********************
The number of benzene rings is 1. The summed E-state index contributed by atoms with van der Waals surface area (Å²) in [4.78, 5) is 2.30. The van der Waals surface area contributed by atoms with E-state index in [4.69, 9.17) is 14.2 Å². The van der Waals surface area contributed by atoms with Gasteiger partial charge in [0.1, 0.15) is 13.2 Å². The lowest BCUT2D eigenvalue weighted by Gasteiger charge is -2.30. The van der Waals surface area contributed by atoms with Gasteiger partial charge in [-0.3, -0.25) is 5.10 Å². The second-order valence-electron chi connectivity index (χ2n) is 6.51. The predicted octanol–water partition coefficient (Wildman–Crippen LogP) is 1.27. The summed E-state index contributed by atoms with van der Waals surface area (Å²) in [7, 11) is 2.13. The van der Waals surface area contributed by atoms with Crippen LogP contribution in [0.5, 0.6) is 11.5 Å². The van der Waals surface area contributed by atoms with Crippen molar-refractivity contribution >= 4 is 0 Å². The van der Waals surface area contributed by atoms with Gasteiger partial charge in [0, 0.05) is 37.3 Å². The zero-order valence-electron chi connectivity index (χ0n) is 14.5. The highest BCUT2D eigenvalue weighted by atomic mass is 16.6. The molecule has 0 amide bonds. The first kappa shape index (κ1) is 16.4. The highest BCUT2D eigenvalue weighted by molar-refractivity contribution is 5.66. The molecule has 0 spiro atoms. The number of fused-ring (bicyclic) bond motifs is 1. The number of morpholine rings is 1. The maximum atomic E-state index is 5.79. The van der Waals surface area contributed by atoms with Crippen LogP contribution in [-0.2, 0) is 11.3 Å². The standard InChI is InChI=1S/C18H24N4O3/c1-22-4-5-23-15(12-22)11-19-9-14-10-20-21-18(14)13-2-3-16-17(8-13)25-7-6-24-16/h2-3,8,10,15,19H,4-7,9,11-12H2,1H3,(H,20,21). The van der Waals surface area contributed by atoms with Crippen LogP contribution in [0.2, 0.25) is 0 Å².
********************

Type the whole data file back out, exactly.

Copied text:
The number of benzene rings is 1. The summed E-state index contributed by atoms with van der Waals surface area (Å²) in [4.78, 5) is 2.30. The van der Waals surface area contributed by atoms with E-state index in [4.69, 9.17) is 14.2 Å². The van der Waals surface area contributed by atoms with Gasteiger partial charge in [0.1, 0.15) is 13.2 Å². The lowest BCUT2D eigenvalue weighted by Gasteiger charge is -2.30. The van der Waals surface area contributed by atoms with Gasteiger partial charge in [-0.3, -0.25) is 5.10 Å². The second-order valence-electron chi connectivity index (χ2n) is 6.51. The predicted octanol–water partition coefficient (Wildman–Crippen LogP) is 1.27. The summed E-state index contributed by atoms with van der Waals surface area (Å²) in [7, 11) is 2.13. The van der Waals surface area contributed by atoms with Crippen LogP contribution in [0.5, 0.6) is 11.5 Å². The van der Waals surface area contributed by atoms with Crippen molar-refractivity contribution >= 4 is 0 Å². The van der Waals surface area contributed by atoms with Gasteiger partial charge in [0, 0.05) is 37.3 Å². The zero-order valence-electron chi connectivity index (χ0n) is 14.5. The highest BCUT2D eigenvalue weighted by atomic mass is 16.6. The molecule has 0 amide bonds. The first kappa shape index (κ1) is 16.4. The highest BCUT2D eigenvalue weighted by molar-refractivity contribution is 5.66. The molecule has 0 spiro atoms. The number of fused-ring (bicyclic) bond motifs is 1. The number of morpholine rings is 1. The maximum atomic E-state index is 5.79. The van der Waals surface area contributed by atoms with Crippen LogP contribution in [-0.2, 0) is 11.3 Å². The standard InChI is InChI=1S/C18H24N4O3/c1-22-4-5-23-15(12-22)11-19-9-14-10-20-21-18(14)13-2-3-16-17(8-13)25-7-6-24-16/h2-3,8,10,15,19H,4-7,9,11-12H2,1H3,(H,20,21). The van der Waals surface area contributed by atoms with Crippen LogP contribution in [0.2, 0.25) is 0 Å².